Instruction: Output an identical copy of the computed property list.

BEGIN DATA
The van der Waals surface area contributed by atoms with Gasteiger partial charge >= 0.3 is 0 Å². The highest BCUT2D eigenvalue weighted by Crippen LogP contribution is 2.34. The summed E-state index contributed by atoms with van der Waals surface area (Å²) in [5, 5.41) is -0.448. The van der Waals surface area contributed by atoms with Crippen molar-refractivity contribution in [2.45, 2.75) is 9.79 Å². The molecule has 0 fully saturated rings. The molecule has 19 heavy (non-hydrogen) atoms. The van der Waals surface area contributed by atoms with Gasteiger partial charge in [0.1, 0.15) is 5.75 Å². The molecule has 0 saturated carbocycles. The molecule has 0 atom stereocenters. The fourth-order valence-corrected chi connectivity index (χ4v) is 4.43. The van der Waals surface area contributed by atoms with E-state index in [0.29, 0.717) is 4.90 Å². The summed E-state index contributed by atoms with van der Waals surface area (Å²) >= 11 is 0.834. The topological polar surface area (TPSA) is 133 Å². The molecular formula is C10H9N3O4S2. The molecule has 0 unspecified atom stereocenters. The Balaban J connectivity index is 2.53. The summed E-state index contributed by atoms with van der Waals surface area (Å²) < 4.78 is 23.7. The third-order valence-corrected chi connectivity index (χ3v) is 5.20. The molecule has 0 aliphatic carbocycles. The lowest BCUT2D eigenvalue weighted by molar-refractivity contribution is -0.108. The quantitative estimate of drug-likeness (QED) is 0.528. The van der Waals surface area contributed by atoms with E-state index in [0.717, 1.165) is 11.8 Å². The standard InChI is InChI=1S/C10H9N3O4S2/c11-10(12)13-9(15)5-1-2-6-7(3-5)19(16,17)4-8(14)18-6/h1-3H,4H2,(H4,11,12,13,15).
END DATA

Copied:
The van der Waals surface area contributed by atoms with Gasteiger partial charge >= 0.3 is 0 Å². The highest BCUT2D eigenvalue weighted by Crippen LogP contribution is 2.34. The summed E-state index contributed by atoms with van der Waals surface area (Å²) in [5, 5.41) is -0.448. The van der Waals surface area contributed by atoms with Crippen molar-refractivity contribution in [2.45, 2.75) is 9.79 Å². The molecule has 0 fully saturated rings. The molecule has 19 heavy (non-hydrogen) atoms. The van der Waals surface area contributed by atoms with Gasteiger partial charge in [0.1, 0.15) is 5.75 Å². The molecule has 0 saturated carbocycles. The molecule has 0 atom stereocenters. The fourth-order valence-corrected chi connectivity index (χ4v) is 4.43. The van der Waals surface area contributed by atoms with E-state index in [0.29, 0.717) is 4.90 Å². The summed E-state index contributed by atoms with van der Waals surface area (Å²) >= 11 is 0.834. The topological polar surface area (TPSA) is 133 Å². The molecular formula is C10H9N3O4S2. The molecule has 0 unspecified atom stereocenters. The Balaban J connectivity index is 2.53. The summed E-state index contributed by atoms with van der Waals surface area (Å²) < 4.78 is 23.7. The third-order valence-corrected chi connectivity index (χ3v) is 5.20. The molecule has 0 aliphatic carbocycles. The lowest BCUT2D eigenvalue weighted by molar-refractivity contribution is -0.108. The quantitative estimate of drug-likeness (QED) is 0.528. The van der Waals surface area contributed by atoms with E-state index in [0.717, 1.165) is 11.8 Å². The standard InChI is InChI=1S/C10H9N3O4S2/c11-10(12)13-9(15)5-1-2-6-7(3-5)19(16,17)4-8(14)18-6/h1-3H,4H2,(H4,11,12,13,15).